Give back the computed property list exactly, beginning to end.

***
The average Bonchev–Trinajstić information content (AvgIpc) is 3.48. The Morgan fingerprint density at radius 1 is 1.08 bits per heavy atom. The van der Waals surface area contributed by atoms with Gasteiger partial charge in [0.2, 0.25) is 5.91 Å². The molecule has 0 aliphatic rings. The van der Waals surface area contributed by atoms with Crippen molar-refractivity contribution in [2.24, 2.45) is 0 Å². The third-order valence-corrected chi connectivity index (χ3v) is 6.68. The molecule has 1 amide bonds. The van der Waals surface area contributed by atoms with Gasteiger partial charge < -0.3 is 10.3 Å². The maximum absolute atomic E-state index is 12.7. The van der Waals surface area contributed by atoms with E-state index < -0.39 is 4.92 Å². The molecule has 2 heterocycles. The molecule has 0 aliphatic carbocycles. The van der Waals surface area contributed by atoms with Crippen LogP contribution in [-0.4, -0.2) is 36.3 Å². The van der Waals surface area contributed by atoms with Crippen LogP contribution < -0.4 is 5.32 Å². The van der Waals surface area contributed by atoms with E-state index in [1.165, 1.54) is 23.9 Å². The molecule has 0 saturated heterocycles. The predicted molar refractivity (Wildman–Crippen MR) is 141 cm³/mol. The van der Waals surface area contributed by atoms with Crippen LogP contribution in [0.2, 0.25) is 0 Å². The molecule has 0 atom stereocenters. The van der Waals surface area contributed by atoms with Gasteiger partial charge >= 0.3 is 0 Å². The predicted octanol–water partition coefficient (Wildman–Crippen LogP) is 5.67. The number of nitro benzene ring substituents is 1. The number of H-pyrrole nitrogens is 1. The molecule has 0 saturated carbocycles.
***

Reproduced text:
The average Bonchev–Trinajstić information content (AvgIpc) is 3.48. The Morgan fingerprint density at radius 1 is 1.08 bits per heavy atom. The van der Waals surface area contributed by atoms with Gasteiger partial charge in [0.2, 0.25) is 5.91 Å². The molecule has 0 aliphatic rings. The van der Waals surface area contributed by atoms with Crippen molar-refractivity contribution in [2.24, 2.45) is 0 Å². The third-order valence-corrected chi connectivity index (χ3v) is 6.68. The molecule has 1 amide bonds. The van der Waals surface area contributed by atoms with Gasteiger partial charge < -0.3 is 10.3 Å². The maximum absolute atomic E-state index is 12.7. The van der Waals surface area contributed by atoms with E-state index < -0.39 is 4.92 Å². The molecule has 2 heterocycles. The molecule has 0 aliphatic carbocycles. The van der Waals surface area contributed by atoms with Crippen LogP contribution in [-0.4, -0.2) is 36.3 Å². The van der Waals surface area contributed by atoms with Crippen LogP contribution < -0.4 is 5.32 Å². The van der Waals surface area contributed by atoms with E-state index in [1.165, 1.54) is 23.9 Å². The molecule has 0 saturated heterocycles. The predicted molar refractivity (Wildman–Crippen MR) is 141 cm³/mol. The van der Waals surface area contributed by atoms with Crippen LogP contribution in [0.2, 0.25) is 0 Å². The molecule has 0 atom stereocenters. The van der Waals surface area contributed by atoms with Gasteiger partial charge >= 0.3 is 0 Å². The predicted octanol–water partition coefficient (Wildman–Crippen LogP) is 5.67. The number of nitro benzene ring substituents is 1. The number of H-pyrrole nitrogens is 1. The molecule has 0 saturated carbocycles.